In closing, the speed of innovation should never come at the expense of patient safety. As innovative and essential products race to market, quality assurance processes and methodologies, including verification and validation found in rigorous quality and design controls should be implemented. Health IT software products and mobile medical apps should naturally be supported by data collection mechanisms to foster a true patient safety and quality learning environment.
Nearly eight years after my mother's initial diagnosis, I'm thankful to her healthcare team that she's continuing to live an enjoyable life. I'm also grateful for the advancements in 21st century medical technologies which are helping society as a whole. Qualcomm is playing a significant role mobilizing healthcare to improve lives and help advance digital medicine.
Thank you, I look forward to your questions.
n1 See Wireless Intelligence, (Jan. 2013); see also U.S. Census Bureau Population Clock http://www.census.gov/main/www/popclock.html; GSMA Intelligence, Apr. 2014.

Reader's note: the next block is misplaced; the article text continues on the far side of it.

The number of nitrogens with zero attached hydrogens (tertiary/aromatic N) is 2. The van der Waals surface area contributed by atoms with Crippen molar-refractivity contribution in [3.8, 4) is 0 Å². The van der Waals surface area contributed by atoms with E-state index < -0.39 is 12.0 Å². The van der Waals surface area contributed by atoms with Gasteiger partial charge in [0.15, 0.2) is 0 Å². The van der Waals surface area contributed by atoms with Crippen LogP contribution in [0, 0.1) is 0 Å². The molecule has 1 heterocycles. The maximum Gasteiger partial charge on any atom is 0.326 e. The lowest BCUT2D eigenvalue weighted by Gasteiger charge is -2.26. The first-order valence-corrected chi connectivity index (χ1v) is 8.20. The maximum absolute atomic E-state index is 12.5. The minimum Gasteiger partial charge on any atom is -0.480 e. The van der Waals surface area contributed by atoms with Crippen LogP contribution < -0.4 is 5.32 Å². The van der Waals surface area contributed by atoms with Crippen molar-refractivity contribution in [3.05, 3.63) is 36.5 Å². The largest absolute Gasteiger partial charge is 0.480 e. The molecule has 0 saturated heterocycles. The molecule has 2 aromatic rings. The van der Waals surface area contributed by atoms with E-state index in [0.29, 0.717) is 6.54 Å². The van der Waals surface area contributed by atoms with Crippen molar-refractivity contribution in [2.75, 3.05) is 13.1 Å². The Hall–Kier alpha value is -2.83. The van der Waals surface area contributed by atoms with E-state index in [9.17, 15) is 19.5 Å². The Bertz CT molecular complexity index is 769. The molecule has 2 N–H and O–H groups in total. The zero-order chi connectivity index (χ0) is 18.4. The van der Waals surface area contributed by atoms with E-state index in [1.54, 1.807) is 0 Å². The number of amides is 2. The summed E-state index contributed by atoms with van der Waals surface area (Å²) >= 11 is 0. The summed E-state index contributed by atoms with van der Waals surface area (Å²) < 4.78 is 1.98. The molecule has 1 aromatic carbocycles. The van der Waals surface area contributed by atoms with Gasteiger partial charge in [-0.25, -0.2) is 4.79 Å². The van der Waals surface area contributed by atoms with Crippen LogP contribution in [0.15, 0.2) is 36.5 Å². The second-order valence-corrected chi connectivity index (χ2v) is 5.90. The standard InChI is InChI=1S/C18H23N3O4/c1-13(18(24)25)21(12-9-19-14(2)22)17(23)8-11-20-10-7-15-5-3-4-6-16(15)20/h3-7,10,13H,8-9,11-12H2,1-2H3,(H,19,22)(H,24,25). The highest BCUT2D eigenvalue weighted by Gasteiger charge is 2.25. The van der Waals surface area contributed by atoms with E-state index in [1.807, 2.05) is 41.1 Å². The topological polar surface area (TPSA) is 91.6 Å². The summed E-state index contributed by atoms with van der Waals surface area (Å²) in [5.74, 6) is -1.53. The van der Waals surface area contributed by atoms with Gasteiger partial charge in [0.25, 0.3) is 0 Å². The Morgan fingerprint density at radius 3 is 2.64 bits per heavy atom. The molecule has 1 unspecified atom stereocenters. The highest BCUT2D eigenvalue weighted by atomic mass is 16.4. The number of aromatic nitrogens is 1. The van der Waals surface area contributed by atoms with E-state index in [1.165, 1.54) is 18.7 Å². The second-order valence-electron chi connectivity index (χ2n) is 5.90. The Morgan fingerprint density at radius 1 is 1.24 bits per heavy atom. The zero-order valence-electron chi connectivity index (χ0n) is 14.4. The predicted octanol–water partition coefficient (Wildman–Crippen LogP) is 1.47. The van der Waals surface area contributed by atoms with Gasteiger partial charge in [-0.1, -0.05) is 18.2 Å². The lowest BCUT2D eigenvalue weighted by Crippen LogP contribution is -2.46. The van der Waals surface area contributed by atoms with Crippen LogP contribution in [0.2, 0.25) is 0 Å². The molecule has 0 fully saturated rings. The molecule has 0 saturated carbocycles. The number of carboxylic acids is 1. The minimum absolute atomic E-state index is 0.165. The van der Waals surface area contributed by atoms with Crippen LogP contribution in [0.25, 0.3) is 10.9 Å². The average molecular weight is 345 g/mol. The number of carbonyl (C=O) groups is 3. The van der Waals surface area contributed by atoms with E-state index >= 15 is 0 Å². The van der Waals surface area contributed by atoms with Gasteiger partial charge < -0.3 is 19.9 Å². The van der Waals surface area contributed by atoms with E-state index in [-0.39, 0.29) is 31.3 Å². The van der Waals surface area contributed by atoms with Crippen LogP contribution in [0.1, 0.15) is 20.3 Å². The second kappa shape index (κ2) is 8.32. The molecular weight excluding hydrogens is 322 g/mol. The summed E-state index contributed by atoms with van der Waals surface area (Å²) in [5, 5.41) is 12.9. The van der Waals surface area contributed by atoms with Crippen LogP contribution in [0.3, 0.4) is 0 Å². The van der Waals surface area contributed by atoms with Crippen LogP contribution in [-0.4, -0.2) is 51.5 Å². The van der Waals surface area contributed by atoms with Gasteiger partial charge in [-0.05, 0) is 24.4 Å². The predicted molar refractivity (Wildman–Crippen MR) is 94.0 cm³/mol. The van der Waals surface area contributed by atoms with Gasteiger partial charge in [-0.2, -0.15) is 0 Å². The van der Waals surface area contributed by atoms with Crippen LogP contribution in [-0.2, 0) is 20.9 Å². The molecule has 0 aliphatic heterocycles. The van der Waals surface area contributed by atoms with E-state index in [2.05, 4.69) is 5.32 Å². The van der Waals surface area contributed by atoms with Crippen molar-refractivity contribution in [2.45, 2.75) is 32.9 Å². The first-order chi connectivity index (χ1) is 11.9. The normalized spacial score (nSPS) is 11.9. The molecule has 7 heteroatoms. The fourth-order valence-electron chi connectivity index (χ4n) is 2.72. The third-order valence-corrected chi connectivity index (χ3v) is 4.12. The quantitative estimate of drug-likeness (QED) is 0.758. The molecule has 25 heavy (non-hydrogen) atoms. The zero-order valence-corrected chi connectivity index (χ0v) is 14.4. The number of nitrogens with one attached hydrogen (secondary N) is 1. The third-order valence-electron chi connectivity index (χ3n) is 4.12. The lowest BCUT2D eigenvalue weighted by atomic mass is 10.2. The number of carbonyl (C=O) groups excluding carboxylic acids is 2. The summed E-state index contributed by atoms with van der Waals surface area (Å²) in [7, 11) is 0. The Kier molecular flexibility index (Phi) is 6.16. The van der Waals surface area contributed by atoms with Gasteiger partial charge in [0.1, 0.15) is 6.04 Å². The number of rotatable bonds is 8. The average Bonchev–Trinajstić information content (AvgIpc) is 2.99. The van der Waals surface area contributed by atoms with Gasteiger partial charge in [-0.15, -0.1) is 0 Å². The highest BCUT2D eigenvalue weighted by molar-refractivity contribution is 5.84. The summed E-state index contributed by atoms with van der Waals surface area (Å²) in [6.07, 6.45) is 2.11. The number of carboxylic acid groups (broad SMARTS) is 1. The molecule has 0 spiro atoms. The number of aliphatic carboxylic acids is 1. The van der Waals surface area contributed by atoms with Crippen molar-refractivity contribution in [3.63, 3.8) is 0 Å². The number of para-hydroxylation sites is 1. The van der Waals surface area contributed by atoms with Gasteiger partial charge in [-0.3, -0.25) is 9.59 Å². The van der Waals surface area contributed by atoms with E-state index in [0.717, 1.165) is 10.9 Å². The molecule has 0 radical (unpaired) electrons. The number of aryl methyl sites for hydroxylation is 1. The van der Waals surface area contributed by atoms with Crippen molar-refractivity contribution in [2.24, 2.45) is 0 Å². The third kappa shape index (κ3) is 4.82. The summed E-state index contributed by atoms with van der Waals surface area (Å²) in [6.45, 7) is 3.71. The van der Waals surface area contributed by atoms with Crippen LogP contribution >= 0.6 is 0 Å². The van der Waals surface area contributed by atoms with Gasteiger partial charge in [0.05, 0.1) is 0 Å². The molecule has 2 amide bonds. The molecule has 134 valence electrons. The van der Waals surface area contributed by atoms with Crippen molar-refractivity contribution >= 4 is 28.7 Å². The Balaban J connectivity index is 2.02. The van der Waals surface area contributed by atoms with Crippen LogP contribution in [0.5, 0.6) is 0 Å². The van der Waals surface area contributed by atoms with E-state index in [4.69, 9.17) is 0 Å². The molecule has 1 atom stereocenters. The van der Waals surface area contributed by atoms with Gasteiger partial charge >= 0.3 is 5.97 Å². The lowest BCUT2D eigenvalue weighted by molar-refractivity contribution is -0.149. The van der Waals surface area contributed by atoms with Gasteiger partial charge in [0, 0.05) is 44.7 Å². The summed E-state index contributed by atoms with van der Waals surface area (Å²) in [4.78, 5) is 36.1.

n2 See https://gsmaintelligence.com/session/log-in/?return_url=%2Fmetrics%2F3%2F0%2Fdata%2F%3Freport%3D53c409e13c017.
n3 See http://www.pewinternet.org/2014/04/03/usage-and-adoption/.
n4 See "iPhone introduced June 29 2007" https://www.google.com/webhp?sourceid=chrome-instant&ion=1&espv=2&es_th=1&ie=UTF-8#q=iphone%20introduced&safe=off; See "iPad introduced April 3, 2010" https://www.google.com/webhp?sourceid=chrome-instant&ion=1&espv=2&es_th=1&ie=UTF-8#q=ipad+introduced&safe=off.